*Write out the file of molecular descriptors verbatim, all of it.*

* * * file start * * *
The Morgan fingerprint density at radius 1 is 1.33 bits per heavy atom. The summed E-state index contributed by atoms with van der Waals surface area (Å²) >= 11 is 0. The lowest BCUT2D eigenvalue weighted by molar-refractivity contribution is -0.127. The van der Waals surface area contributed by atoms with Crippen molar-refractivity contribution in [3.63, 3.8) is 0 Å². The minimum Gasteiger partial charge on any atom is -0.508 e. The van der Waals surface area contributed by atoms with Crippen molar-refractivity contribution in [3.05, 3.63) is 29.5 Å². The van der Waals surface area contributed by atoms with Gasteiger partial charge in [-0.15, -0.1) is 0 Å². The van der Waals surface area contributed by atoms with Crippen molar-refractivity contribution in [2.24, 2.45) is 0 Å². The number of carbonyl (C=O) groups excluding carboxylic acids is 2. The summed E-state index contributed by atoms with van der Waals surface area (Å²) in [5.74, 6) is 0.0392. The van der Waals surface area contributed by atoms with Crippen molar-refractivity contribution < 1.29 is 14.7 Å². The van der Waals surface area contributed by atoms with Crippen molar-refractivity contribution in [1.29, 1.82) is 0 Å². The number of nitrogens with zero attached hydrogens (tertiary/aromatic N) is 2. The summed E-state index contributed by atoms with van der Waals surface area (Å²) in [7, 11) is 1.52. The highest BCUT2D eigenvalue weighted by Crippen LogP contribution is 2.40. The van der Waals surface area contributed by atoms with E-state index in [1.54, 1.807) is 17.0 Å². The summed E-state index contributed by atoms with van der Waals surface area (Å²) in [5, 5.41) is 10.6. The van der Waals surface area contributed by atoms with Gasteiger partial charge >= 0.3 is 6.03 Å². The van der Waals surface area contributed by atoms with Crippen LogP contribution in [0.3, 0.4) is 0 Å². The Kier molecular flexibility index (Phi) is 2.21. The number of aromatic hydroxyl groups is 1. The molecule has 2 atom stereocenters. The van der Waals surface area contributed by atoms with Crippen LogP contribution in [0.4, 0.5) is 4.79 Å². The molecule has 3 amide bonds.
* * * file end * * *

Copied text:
The Morgan fingerprint density at radius 1 is 1.33 bits per heavy atom. The summed E-state index contributed by atoms with van der Waals surface area (Å²) >= 11 is 0. The lowest BCUT2D eigenvalue weighted by molar-refractivity contribution is -0.127. The van der Waals surface area contributed by atoms with Crippen molar-refractivity contribution in [3.63, 3.8) is 0 Å². The minimum Gasteiger partial charge on any atom is -0.508 e. The van der Waals surface area contributed by atoms with Crippen molar-refractivity contribution in [3.05, 3.63) is 29.5 Å². The van der Waals surface area contributed by atoms with Gasteiger partial charge in [-0.15, -0.1) is 0 Å². The van der Waals surface area contributed by atoms with Crippen molar-refractivity contribution in [2.24, 2.45) is 0 Å². The number of carbonyl (C=O) groups excluding carboxylic acids is 2. The summed E-state index contributed by atoms with van der Waals surface area (Å²) in [5.74, 6) is 0.0392. The van der Waals surface area contributed by atoms with Crippen molar-refractivity contribution < 1.29 is 14.7 Å². The van der Waals surface area contributed by atoms with Crippen molar-refractivity contribution in [1.29, 1.82) is 0 Å². The number of nitrogens with zero attached hydrogens (tertiary/aromatic N) is 2. The summed E-state index contributed by atoms with van der Waals surface area (Å²) in [7, 11) is 1.52. The highest BCUT2D eigenvalue weighted by Crippen LogP contribution is 2.40. The van der Waals surface area contributed by atoms with E-state index in [1.54, 1.807) is 17.0 Å². The summed E-state index contributed by atoms with van der Waals surface area (Å²) in [5, 5.41) is 10.6. The van der Waals surface area contributed by atoms with Gasteiger partial charge >= 0.3 is 6.03 Å². The van der Waals surface area contributed by atoms with Crippen LogP contribution in [0.3, 0.4) is 0 Å². The Kier molecular flexibility index (Phi) is 2.21. The number of aromatic hydroxyl groups is 1. The molecule has 2 atom stereocenters. The van der Waals surface area contributed by atoms with Crippen LogP contribution in [0.4, 0.5) is 4.79 Å². The molecule has 3 amide bonds.